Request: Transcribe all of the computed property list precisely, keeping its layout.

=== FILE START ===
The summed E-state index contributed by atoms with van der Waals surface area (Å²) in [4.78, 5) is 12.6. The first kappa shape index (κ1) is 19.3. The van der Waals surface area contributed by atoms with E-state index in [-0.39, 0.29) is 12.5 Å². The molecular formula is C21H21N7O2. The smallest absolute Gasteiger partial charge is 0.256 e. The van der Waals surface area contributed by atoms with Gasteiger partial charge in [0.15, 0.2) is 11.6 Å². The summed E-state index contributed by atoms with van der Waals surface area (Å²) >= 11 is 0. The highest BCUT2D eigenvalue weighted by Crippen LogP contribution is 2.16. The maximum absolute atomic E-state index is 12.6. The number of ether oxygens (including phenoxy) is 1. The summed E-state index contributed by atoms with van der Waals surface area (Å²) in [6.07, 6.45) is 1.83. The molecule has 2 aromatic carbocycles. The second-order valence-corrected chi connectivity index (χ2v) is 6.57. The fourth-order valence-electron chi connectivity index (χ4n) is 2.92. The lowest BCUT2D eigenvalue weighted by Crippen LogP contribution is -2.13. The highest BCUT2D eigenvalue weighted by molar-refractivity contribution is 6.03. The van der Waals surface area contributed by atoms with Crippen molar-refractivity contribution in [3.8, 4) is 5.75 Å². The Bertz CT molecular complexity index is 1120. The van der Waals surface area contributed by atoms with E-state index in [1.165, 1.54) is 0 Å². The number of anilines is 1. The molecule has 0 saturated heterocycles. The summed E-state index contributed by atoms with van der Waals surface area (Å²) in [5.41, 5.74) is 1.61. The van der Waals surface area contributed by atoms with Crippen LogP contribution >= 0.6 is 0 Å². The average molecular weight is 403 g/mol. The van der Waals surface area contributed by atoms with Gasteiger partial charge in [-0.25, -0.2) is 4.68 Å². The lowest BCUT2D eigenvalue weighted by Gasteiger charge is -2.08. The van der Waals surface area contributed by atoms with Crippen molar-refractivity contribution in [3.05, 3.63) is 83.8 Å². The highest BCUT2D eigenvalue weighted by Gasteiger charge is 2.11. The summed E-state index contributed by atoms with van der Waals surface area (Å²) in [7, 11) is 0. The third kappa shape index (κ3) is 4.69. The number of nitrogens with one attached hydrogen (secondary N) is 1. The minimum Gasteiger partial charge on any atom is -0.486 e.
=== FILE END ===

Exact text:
The summed E-state index contributed by atoms with van der Waals surface area (Å²) in [4.78, 5) is 12.6. The first kappa shape index (κ1) is 19.3. The van der Waals surface area contributed by atoms with E-state index in [-0.39, 0.29) is 12.5 Å². The molecular formula is C21H21N7O2. The smallest absolute Gasteiger partial charge is 0.256 e. The van der Waals surface area contributed by atoms with Gasteiger partial charge in [0.15, 0.2) is 11.6 Å². The summed E-state index contributed by atoms with van der Waals surface area (Å²) >= 11 is 0. The highest BCUT2D eigenvalue weighted by Crippen LogP contribution is 2.16. The maximum absolute atomic E-state index is 12.6. The number of ether oxygens (including phenoxy) is 1. The summed E-state index contributed by atoms with van der Waals surface area (Å²) in [6.07, 6.45) is 1.83. The molecule has 2 aromatic carbocycles. The second-order valence-corrected chi connectivity index (χ2v) is 6.57. The fourth-order valence-electron chi connectivity index (χ4n) is 2.92. The lowest BCUT2D eigenvalue weighted by Crippen LogP contribution is -2.13. The highest BCUT2D eigenvalue weighted by molar-refractivity contribution is 6.03. The van der Waals surface area contributed by atoms with Crippen molar-refractivity contribution in [3.8, 4) is 5.75 Å². The Bertz CT molecular complexity index is 1120. The van der Waals surface area contributed by atoms with E-state index in [1.165, 1.54) is 0 Å². The number of anilines is 1. The molecule has 0 saturated heterocycles. The summed E-state index contributed by atoms with van der Waals surface area (Å²) in [5.41, 5.74) is 1.61. The van der Waals surface area contributed by atoms with Crippen LogP contribution >= 0.6 is 0 Å². The average molecular weight is 403 g/mol. The van der Waals surface area contributed by atoms with Gasteiger partial charge in [-0.25, -0.2) is 4.68 Å². The lowest BCUT2D eigenvalue weighted by Gasteiger charge is -2.08. The van der Waals surface area contributed by atoms with Crippen molar-refractivity contribution in [3.05, 3.63) is 83.8 Å². The highest BCUT2D eigenvalue weighted by Gasteiger charge is 2.11. The summed E-state index contributed by atoms with van der Waals surface area (Å²) in [7, 11) is 0. The third kappa shape index (κ3) is 4.69. The number of nitrogens with one attached hydrogen (secondary N) is 1. The minimum Gasteiger partial charge on any atom is -0.486 e.